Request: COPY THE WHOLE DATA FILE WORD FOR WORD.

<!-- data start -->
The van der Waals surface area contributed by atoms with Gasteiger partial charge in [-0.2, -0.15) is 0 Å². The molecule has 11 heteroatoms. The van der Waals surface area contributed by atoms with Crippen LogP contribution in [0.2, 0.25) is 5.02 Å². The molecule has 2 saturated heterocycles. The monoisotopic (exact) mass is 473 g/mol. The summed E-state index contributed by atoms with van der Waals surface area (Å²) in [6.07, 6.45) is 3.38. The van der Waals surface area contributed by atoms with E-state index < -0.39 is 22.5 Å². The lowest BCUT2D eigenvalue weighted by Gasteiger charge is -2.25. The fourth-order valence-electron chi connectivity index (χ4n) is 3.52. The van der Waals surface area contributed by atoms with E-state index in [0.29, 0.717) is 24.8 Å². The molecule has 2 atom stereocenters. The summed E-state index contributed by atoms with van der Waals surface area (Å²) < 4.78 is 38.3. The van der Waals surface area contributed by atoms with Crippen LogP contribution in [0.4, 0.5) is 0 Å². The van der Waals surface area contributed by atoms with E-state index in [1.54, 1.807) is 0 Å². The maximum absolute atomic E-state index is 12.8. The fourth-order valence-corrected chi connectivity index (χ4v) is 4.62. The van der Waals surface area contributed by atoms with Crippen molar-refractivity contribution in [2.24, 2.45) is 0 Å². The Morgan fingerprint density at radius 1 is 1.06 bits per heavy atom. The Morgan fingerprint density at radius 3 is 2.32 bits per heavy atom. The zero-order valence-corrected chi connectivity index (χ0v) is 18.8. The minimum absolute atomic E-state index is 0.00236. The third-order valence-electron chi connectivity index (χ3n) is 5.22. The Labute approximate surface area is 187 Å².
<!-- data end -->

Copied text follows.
The van der Waals surface area contributed by atoms with Gasteiger partial charge in [-0.2, -0.15) is 0 Å². The molecule has 11 heteroatoms. The van der Waals surface area contributed by atoms with Crippen LogP contribution in [0.2, 0.25) is 5.02 Å². The molecule has 2 saturated heterocycles. The monoisotopic (exact) mass is 473 g/mol. The summed E-state index contributed by atoms with van der Waals surface area (Å²) in [6.07, 6.45) is 3.38. The van der Waals surface area contributed by atoms with E-state index < -0.39 is 22.5 Å². The lowest BCUT2D eigenvalue weighted by Gasteiger charge is -2.25. The fourth-order valence-electron chi connectivity index (χ4n) is 3.52. The van der Waals surface area contributed by atoms with E-state index in [0.29, 0.717) is 24.8 Å². The molecule has 2 atom stereocenters. The summed E-state index contributed by atoms with van der Waals surface area (Å²) < 4.78 is 38.3. The van der Waals surface area contributed by atoms with Crippen LogP contribution in [0.4, 0.5) is 0 Å². The van der Waals surface area contributed by atoms with E-state index in [1.54, 1.807) is 0 Å². The maximum absolute atomic E-state index is 12.8. The fourth-order valence-corrected chi connectivity index (χ4v) is 4.62. The van der Waals surface area contributed by atoms with Crippen molar-refractivity contribution in [2.24, 2.45) is 0 Å². The Morgan fingerprint density at radius 1 is 1.06 bits per heavy atom. The Morgan fingerprint density at radius 3 is 2.32 bits per heavy atom. The zero-order valence-corrected chi connectivity index (χ0v) is 18.8. The minimum absolute atomic E-state index is 0.00236. The third-order valence-electron chi connectivity index (χ3n) is 5.22. The Labute approximate surface area is 187 Å².